However, a liquidator will still undertake investigations into such transactions as unfair preference payments, uncommercial transactions, unreasonable director-related transactions, as well as insolvent trading. The extent to which a liquidator must go to conduct such investigations is not specifically defined, other than to say the liquidator should undertake reasonable enquiries and measures to determine the assets and liabilities, and seek responses from the directors.

This is an area where there are often differences in the approaches taken by different liquidators. Typically, low hanging fruit will always be identified and dealt with, but often where no such opportunities exist, it could be the end of the road if a conservative, limited-scope approach is being taken.

Pushing the status quo can reap rewards. As mentioned in point 1 above, investing the time to conduct physical inspections can uncover important information, as can calling in the directors to be interviewed, obtaining and going through email records, and speaking with creditors. Updates from your chosen liquidator should discuss what measures have been taken to conduct investigations.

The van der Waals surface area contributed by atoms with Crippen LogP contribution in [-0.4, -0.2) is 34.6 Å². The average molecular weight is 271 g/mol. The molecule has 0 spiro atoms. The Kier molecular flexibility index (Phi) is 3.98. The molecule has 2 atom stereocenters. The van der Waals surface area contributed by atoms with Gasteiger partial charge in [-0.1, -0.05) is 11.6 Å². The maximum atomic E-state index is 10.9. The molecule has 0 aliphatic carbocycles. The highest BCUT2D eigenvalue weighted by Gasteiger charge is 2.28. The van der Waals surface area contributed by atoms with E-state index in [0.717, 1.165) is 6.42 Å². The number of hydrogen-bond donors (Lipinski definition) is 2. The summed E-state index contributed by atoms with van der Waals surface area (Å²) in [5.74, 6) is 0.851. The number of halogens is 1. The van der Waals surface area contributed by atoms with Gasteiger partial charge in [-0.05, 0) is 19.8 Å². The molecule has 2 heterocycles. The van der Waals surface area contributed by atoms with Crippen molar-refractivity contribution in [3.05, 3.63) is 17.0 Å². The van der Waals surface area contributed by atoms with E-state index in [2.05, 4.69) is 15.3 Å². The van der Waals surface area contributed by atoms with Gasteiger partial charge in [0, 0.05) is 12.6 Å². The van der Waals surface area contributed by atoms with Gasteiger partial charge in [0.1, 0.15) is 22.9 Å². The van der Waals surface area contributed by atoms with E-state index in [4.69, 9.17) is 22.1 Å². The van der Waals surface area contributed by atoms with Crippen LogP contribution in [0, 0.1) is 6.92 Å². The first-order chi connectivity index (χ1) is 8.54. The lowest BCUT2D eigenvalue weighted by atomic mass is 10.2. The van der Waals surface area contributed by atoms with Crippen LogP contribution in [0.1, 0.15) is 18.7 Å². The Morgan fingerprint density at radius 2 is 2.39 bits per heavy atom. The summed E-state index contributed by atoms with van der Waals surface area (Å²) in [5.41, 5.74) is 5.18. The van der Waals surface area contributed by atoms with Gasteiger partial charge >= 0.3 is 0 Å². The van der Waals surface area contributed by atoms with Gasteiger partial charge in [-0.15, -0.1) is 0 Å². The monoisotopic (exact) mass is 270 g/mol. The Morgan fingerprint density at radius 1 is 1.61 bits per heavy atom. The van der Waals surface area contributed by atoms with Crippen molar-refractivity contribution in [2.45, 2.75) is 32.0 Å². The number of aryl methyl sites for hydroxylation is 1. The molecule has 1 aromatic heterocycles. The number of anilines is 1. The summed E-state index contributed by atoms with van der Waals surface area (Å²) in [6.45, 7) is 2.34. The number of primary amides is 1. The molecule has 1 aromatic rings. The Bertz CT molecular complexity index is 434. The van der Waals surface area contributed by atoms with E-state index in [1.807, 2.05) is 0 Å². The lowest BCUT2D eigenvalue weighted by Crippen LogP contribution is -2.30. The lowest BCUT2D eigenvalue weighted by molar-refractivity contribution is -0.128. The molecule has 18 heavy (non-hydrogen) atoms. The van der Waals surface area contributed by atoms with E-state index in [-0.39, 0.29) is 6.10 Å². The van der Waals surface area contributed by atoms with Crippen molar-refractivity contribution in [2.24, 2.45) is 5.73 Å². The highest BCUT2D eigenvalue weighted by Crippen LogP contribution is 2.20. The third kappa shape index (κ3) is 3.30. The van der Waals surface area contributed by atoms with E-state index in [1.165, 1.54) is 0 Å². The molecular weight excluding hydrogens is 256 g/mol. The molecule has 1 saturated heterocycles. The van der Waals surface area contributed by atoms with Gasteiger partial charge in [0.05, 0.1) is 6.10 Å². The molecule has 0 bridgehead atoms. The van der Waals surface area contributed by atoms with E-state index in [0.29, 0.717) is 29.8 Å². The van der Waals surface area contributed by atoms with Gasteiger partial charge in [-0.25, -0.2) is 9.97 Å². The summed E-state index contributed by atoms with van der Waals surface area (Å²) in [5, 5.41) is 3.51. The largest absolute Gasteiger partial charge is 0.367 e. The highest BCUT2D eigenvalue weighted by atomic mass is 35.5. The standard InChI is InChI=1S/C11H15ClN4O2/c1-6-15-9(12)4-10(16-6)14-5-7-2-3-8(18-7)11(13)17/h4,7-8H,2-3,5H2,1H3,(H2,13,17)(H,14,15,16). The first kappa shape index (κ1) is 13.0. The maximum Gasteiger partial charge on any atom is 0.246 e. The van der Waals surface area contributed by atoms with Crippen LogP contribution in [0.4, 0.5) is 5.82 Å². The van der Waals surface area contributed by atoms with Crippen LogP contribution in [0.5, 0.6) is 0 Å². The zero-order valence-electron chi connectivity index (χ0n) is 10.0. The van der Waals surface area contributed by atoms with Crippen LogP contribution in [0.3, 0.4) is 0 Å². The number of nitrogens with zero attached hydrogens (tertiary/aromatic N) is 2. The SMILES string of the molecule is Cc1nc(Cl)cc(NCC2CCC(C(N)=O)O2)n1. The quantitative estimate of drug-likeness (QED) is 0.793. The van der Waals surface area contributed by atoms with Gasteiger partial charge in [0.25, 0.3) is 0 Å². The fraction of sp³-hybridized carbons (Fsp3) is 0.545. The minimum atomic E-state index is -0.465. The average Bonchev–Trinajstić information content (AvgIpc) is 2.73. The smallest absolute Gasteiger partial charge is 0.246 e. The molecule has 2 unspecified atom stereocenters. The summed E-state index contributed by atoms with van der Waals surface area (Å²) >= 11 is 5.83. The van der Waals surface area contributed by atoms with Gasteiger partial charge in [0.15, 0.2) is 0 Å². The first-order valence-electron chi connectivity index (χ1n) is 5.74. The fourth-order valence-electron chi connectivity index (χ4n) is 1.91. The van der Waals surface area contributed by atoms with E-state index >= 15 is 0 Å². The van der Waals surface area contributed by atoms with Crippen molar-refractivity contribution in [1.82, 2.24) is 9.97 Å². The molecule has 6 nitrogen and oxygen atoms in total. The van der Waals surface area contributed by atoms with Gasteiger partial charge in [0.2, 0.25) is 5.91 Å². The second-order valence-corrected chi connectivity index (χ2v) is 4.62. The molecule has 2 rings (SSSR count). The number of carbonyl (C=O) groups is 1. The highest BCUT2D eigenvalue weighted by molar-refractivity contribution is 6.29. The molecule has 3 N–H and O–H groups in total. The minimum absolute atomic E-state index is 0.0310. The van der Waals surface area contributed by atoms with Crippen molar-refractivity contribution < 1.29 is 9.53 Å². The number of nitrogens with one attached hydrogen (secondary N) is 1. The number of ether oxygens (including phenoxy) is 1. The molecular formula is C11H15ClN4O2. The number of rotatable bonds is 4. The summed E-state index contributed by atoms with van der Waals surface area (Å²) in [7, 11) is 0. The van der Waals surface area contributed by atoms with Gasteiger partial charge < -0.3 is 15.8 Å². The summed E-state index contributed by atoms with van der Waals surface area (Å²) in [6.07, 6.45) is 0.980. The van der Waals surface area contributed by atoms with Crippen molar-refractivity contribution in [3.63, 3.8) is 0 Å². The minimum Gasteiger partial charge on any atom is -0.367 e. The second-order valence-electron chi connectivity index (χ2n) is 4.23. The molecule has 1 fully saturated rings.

3. To what degree will the liquidator and his/her staff apply a healthy dose of professional scepticism when dealing with office holders of the company?

Unfortunately, in this business, you come across characters on a regular basis who are gifted with their application of the truth. Challenging and verifying the information received, particularly from company officeholders who often have the most to lose / at risk, is a critical component of the role. Failure to do so may result in company assets not being identified or potentially voidable transactions not being challenged and pursued.